“The Hunger Games: Mockingjay – Part 2” begins without so much as a “How do you do?” Getting right down to business, it picks up soon after “Part 1” ends, and in so doing, left me scrambling to gather my bearings.
All I could remember was this: Based on a series of three adventure novels by American author Suzanne Collins, the first three “Hunger Games” movies offered an uneven cinematic experience. The first film did a good job of world-building, but the action was incomprehensible. The second one was better. Not great, but better. And the third one, which covered the first half or so of the last novel, felt like filler. It was dull, and it had about as much momentum as a snail taking a leisurely stroll.
I was frustrated enough with how “Part 2” begins that I almost let myself not care about what was taking place. But as I watched, I started to stitch together the loose threads of my memory, and the story began to take shape. Katniss Everdeen, the main protagonist of the series, is still intent on killing President Snow, the dictator who has ruled the 13 districts that make up the nation of Panem with a bloodied fist. Peeta Mellark, one of Everdeen’s love interests, is back in the hands of the rebels but still recovering from having been brainwashed by Snow. And the 13 districts are at odds with one another as they grow closer to toppling Snow. (Their military prowess seems even more suspect in the fourth film. Where did they get all of those weapons and airships?)
And then something I didn’t expect happened: a really good film figuratively unspooled before my eyes.
For starters, the character work is strong. The soap operatic subplot involving the love triangle of Katniss, Peeta, and Gale Hawthorn is given significant dramatic weight, and is not resolved in an cheesy manner, but is given a supremely satisfying conclusion that has an impact on the larger story (and that, by comparison, reveals just how bad the “Twilight” movies are).
There’s also some nicely filmed action. One scene in which a small group en route to Snow’s castle triggers a deadly oil spill on the streets of the deserted capital is thrilling, as is a chase through a subway tunnel during which spinning blades eat through the surface of the tunnel and threaten to slice-and-dice our heroes. But as good as those sequences are, director Francis Lawrence deserves kudos for the portion of the movie in which Snow unleashes something unnatural in an underground tunnel. Lawrence shows a lot of restraint as he builds tension, and chose the perfect moment to let loose.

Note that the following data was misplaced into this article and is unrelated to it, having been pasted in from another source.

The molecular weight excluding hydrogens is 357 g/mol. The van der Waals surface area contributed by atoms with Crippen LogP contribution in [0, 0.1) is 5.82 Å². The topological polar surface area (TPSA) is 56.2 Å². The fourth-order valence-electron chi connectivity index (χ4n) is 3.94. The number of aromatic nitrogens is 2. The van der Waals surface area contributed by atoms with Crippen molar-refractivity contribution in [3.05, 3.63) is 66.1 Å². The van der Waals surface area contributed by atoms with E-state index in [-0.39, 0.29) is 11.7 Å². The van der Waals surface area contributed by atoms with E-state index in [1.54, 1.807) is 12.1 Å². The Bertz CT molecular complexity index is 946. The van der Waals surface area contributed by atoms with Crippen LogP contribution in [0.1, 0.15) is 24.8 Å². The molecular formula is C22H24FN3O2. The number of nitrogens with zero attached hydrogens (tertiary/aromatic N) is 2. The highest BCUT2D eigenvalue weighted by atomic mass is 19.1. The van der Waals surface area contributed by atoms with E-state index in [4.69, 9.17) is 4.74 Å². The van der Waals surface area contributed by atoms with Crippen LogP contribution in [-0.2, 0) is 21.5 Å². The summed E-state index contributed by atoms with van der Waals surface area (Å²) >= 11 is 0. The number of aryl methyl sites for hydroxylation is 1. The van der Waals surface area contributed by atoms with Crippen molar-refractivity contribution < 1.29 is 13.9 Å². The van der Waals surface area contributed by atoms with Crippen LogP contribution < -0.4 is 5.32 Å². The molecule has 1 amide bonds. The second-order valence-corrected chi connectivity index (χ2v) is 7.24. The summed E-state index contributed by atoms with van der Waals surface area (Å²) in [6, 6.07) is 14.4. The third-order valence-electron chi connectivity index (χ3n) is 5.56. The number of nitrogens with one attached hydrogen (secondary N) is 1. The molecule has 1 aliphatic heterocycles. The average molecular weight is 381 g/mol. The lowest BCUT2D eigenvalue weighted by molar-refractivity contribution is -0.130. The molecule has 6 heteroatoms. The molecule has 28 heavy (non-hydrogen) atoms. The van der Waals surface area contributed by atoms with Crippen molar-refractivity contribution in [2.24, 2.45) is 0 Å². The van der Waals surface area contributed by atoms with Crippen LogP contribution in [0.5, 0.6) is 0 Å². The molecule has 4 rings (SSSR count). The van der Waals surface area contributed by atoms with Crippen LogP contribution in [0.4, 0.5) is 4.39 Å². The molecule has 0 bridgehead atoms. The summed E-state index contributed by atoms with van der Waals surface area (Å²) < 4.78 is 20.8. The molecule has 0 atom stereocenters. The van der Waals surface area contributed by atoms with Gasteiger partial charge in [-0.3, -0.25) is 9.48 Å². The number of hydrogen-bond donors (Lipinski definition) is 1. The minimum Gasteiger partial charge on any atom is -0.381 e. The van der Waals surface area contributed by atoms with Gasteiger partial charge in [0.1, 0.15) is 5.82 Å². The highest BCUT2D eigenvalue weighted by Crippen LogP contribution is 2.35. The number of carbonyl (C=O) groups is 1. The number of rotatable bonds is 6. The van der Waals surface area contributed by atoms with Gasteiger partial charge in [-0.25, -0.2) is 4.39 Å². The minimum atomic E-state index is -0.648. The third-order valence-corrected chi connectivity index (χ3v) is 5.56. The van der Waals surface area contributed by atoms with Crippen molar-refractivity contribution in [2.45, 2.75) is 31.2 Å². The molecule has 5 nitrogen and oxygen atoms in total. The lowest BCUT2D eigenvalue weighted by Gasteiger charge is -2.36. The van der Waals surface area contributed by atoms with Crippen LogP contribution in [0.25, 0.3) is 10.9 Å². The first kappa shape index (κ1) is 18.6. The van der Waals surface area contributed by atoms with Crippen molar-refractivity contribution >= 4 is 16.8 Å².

Then there’s the end of the film. Fans who have read the books will know what’s going to happen, and that’s unfortunate. I liked being surprised. Having not read the books, I’ve assumed the movies were leading up to a defining moment – when Katniss kills Snow. I’m not going to say that doesn’t happen. But I will say “Part 2” climaxes in a way I didn’t expect, and that is deeply gratifying. If the movie is faithful to the book, Collins didn’t take the easy way out at the end of her story, but saved that moment to unleash her worst on the characters she created. I’ve watched many of films based on young adult (YA) novels, and have forgotten them all. But I will not soon forget how the “Hunger Games” movies end.
With “Part 2,” the “Hunger Games” movies end on a strong note. Over the course of four films, characters have changed, their world has shifted, and their future is different because of what they’ve done. That is the essence of good drama. Throw in skilled direction, tightly built action, and solid performances, and you have the essence of a good movie. Bravo to everyone involved.
Three-and-a-half stars out of four. Rated PG-13 for intense sequences of violence and action, and for some thematic material.
David Laprad is the assistant editor of the Hamilton County Herald and an award-winning columnist and photographer. Contact him at email@example.com.